The APS-C camera has a smaller 0.39-in OLED EVF with 2,360k dots. Canon has not released the magnification specifications but it is definitely smaller than the one on the R model. The eyepoint is slightly shorter at 22mm.
The M5 comes with a more than decent rear monitor that features 1,620k dots of resolution. It is 3.2-in in size, meaning it is ever so slightly bigger than the screen on the EOS R (3.15in). The latter has better resolution however (2,100k dots) and a multi-angle mechanism in lieu of the tilting mechanism found on the APS-C camera.
Multi-Angle LCD on the EOS R
Both screens are touch sensitive and you can do a number things with them such as moving the AF point (even when shooting with the EVF) and changing settings to name a couple.
6. Dual Pixel technology
Both cameras use Canon’s Dual Pixel CMOS AF which provides very fast and accurate autofocus for both stills and video.
The EOS R uses the latest generation, boasting an impressive 5,655 points which can be selected when using the single area mode. Canon also says it’s the fastest in its class with a 0.05s locking speed. It also has a minimum sensitivity of -6Ev with an f/1.2 lens at ISO 100.
The M5 uses an older version with just 49 areas and a minimum sensitivity of -1Ev with an f/2 lens. This means that with an f/1.2 lens it should be able to go down to approximately -2.5Ev.
Both cameras feature face tracking and the EOS R also comes with an eye detection mode available in S-AF.
The EOS R can use the Dual Pixel technology to access another special feature called Dual Pixel RAW. By recording a special RAW file that contains data about focus depth, you can make micro adjustments to focus, bokeh and flare with Canon’s proprietary software.
7. 4K vs Full HD video
The EOS R has powerful video capabilities including 4K up to 30fps and 480Mbps with the All-Intra compression. A lighter IPB mode is also available with a maximum of 120Mbps. However keep in mind that in 4K there is a significant sensor crop of around 1.7x. In Full HD both cameras go up to 60fps or 120fps in 720p.
The ISO sensitivity range is different for video just as it is for stills. The EOS R goes up to 12800 with the normal range or 102400 ISO with the extended range. The M5 tops out at ISO 6400.
The “R” can also output 10-bit 4:2:2 via the HDMI port, including the Canon Log profile (internal and external recording). Also present are a mic input and a headphone output.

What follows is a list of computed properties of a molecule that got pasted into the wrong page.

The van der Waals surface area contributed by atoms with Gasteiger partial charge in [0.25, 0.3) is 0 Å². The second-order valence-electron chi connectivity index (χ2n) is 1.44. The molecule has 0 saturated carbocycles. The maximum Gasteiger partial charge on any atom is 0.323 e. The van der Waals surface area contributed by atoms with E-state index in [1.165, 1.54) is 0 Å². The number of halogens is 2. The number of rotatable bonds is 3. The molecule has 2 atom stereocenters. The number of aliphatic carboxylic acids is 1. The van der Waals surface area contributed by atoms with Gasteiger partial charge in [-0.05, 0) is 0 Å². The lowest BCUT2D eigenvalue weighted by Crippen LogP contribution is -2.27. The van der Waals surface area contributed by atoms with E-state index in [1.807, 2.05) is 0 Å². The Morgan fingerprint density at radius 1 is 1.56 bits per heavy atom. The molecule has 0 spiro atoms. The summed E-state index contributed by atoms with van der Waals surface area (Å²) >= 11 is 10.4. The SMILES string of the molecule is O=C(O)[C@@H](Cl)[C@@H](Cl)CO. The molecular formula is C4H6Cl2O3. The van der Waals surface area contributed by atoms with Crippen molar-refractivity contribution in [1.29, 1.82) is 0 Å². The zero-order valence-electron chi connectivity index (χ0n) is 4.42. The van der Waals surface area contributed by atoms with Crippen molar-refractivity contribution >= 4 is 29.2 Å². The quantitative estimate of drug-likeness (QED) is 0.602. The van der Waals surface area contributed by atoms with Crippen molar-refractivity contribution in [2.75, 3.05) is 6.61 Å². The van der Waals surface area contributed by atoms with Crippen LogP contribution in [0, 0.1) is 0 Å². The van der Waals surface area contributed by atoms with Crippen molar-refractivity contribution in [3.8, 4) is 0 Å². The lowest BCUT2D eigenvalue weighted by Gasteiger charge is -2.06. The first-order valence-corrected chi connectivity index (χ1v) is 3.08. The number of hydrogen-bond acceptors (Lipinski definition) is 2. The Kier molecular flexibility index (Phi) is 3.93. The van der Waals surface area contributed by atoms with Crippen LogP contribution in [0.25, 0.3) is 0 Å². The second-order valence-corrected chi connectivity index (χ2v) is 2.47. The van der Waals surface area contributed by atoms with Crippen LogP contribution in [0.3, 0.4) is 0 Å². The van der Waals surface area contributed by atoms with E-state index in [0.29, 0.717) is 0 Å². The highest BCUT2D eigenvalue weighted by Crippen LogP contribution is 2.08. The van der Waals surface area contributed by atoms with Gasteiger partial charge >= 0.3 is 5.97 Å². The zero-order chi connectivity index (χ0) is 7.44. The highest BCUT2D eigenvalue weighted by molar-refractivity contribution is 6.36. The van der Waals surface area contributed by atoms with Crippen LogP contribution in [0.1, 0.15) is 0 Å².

8. Speed and buffer
The full frame model has a continuous shooting speed of up to 8fps but only at 5fps do you get continuous autofocus. To have both C-AF and Focus priority, you have to reduce the speed to 3fps.
The M5 does better with a maximum of 9fps or 7fps with Servo AF.
As for the buffer, there isn’t a lot of information about the M5 except that it manages 26 JPGs at 9fps. The EOS R performs better, managing 100 JPG frames in a burst.
9. Battery life
The EOS R uses a larger battery type (LP-E6N) and can manage 370 shots with normal use, 450 with the Power Saving mode or 560 with the Eco mode (CIPA standard).
The M5 can take approximately 295 shots or 420 shots with the Eco mode. It uses the smaller LP-E17 battery.
As always, keep in mind that these ratings usually tend towards the negative. In a real world situation, you can usually take more shots than these ratings suggest.
The EOS R is unsurprisingly more expensive, debuting at the official price of $2300 / £2350 / €2730 .
The EOS M5 retails for around $980 / £850 / €750 but keep in mind that the camera is now two years old and can be found for less thanks to instant savings, special deals or cash-back promotions.
Even a cursory glance at the specifications is enough to tell you that the EOS R will offer better image and video quality and probably better autofocus performance thanks to the new version of the Dual Pixel AF system – although rest assured that the M5 is good on this front too.
There is no question that advanced photographers will prefer the more robust body and the interesting selection of new lenses. The M5 retains the advantage of a more compact design for those who want to carry a second body for casual shooting or use as a back-up.